As a huge fan of classic co-op games, the news of Castle Crashers' development had me quite interested. The game looked quite modern, but the gameplay appeared to be old school for sure. The game received much attention and a fair bit of hype, and we covered it heavily here on Co-Optimus. Upon its release on August 27, I downloaded and purchased it immediately. It was a few days until I had a chance to sit down and give it some time, but when I did, I found that Castle Crashers easily met my expectations.
With my wife out of the house for an evening, the kids and I fired up the Xbox and loaded up the new game. My seven year old son chose to play as the Blue Knight. I quickly picked the Green, and my oldest, 13, decided to play as the Red Knight. Besides appearance, each knight has a different Magic power. Blue has ice, Red shoots lightning, and orange controls fire. I was a bit surprised to find that the Green knight wielded poison gas, as Knights using poison violates my D&D upbringing! It mattered little, though, as once the hacking and slashing started, I was having too much fun to think about it much.
The combat in Castle Crashers is simple yet enjoyable. You have a few standard attacks, plus arrows and magic. This alone is enough to take out most enemies. However, you gain experience, and level up, and doing so brings many benefits. First of all, you can spend points to buff your Knights attributes. You have your standard options here, such as strength, defense, magic, and defense. Certain combinations are unlocked as you level, too; a useful jumpspin attack is great for getting out of mob situations, and many combos are devastatingly effective, effecting several enemies at once. I chose to put all my points in defense, and the Young Blue Knight went all strength, while his brother chose a balanced approach. You could certainly tell a difference; I died far less than either of them, yet I couldn't clear out a room nearly as fast, either.
Your knight can pick up all sorts of items, as well. The standard potions, and temporary power ups are available, but the best are the weapons. Most weapons give boosts to certain stats, and penalties to others. Eventually , though, weapons offer a net gain in power, perhaps giving 6 Magic while taking away 1 strength and defense. Another way to customize your character is the use of animal partners, which float around your head. Each has a different effect, some letting you jump higher, or swim better, others giving bonuses to stats or even attacking enemies themselves! It's quite fun when your pet vampire bat chomps an enemy's head.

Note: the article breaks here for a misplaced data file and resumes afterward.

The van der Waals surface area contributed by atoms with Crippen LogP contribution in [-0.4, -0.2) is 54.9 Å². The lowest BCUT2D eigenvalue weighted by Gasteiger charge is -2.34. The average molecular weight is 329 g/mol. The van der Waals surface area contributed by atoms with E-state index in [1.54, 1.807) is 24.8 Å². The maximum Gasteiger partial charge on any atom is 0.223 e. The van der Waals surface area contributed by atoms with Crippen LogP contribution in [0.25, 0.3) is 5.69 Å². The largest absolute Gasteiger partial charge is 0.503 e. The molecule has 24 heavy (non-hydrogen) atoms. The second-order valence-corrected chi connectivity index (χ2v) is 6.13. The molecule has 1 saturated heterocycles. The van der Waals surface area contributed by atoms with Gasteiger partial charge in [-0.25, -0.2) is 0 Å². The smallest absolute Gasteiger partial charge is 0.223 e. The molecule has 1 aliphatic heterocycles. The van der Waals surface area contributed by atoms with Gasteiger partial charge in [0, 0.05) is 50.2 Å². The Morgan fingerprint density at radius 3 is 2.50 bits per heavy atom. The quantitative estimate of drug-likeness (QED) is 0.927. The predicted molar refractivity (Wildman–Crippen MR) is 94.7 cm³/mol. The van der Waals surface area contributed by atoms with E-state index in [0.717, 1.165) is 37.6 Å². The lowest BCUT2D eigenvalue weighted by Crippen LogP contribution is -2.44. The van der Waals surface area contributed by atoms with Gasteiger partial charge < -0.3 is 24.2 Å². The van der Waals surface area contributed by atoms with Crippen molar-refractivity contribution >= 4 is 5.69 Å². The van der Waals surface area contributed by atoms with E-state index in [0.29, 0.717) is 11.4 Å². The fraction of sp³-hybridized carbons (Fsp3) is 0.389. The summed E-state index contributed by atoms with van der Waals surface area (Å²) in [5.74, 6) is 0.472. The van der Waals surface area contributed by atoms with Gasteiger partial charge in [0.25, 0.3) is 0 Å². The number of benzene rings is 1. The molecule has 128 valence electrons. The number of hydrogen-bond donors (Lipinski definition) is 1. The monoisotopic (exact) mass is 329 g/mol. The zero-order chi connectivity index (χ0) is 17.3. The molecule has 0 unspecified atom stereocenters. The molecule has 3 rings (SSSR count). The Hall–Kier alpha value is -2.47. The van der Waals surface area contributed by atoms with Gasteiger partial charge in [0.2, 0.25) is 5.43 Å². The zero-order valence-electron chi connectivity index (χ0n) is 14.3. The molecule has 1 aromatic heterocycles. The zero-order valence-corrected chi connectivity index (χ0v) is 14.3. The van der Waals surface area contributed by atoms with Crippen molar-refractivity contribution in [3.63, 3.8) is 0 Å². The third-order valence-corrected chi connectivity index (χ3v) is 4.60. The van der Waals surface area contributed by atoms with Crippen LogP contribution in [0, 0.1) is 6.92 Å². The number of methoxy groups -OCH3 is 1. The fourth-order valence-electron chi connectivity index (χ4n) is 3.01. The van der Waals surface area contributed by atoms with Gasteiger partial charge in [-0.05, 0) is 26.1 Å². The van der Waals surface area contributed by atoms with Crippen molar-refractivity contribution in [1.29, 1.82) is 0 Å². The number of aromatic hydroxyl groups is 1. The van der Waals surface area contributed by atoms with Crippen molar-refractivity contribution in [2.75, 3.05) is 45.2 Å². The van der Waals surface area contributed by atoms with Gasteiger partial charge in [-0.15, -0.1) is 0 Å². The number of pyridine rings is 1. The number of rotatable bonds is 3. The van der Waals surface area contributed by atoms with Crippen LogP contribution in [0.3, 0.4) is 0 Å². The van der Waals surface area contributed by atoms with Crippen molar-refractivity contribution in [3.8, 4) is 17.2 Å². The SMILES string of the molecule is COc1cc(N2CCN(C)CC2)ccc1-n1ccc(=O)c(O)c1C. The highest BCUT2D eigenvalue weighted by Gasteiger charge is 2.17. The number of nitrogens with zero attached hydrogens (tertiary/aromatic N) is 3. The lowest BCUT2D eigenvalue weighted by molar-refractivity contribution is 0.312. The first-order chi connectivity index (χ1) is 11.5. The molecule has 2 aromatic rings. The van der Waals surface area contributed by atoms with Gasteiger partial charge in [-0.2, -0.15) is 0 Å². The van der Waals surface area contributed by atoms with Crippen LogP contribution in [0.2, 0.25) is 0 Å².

The graphics are clean and crisp. While two dimensional, they are striking and it really looks like you are playing a cartoon, in high definition. The enemies are varied, the locations are interesting; you just don't get much better art direction than this, though I'd like to have seen some rainbows, I suppose. Boss fights are well done, with a few that you just mash until they drop mixed in with some particularly nice puzzlers, like the river boss, and the mechanical room where you get shot by ice, fire, and all sorts of other crazy stuff.
Of course, there's a ginormous dragon as well, and if you don't laugh when being chased by a huge black beast through the forest while mounted on screaming, pooping deer, well, perhaps you have no soul. Castle Crashers' humor is particularly enjoyable, perhaps a bit on the childish side, but hey, that's how we like it. (The Blue Knight eventually got in trouble with his mother, when he drew a picture of a deer pooping during church. I must admit, I got tickled when I saw it, whereupon I got smacked on the arm myself. The Blue knight also got really upset when he didn't get the first kiss and that was a bit odd to explain to my wife when she came home, and the first thing she heard was "Mommy, Dad kissed a girl when you were gone!" Sigh...)
The plan was to beat Castle Crashers in one evening, and we gave it our best. However, bleary eyed and worn out after playing for five straight hours, the poor old Green Knight had to call it off for the night. The other knights protested, but upon reconvening the next day, after another two or three hours, victory was ours. The kingdom was saved, and we'd all gotten at least one kiss from a fair maiden. It was quite an experience, and one I can't wait to try again with our newly unlocked characters.
The co-op aspects of the game were strong. The revival mechanic was awesome, making the game fun even when you died. Of course watching each others' backs in battle really made you feel like a team. The only fault I can see with the co-op is that when one player picks up a new weapon, the others don't automatically get access to it, too. We figured out a way to swap weapons when a new one appeared, but it didn't always work, as sometimes the dropped weapons disappeared. It was frustrating seeing a weapon ideal for my Knight on the rack, and yet unavailable to me. Overall, that's pretty minor though, compared to everything else the game does so well.
This review wouldn't be complete without mentioning some of the problems that have plagued the game's release. Many folks are unable to join a quick match game over XBLA. Some can't conenct at all. For such a high profile title, this is unexpected and should have been fixed. Also, the game is more expensive than the typical Arcade title, at $15. Personally, I think it's worth every penny, though some might disagree.
The Co-Op Experience: The game allows 4 players each choosing a character to defeat countless hordes of enemies and save the princess.
Co-Optimus game reviews focus on the cooperative experience of a game, our final score graphic represents this experience along with an average score for the game overall. For an explanation of our scores please check our Review Score Explanation Guide.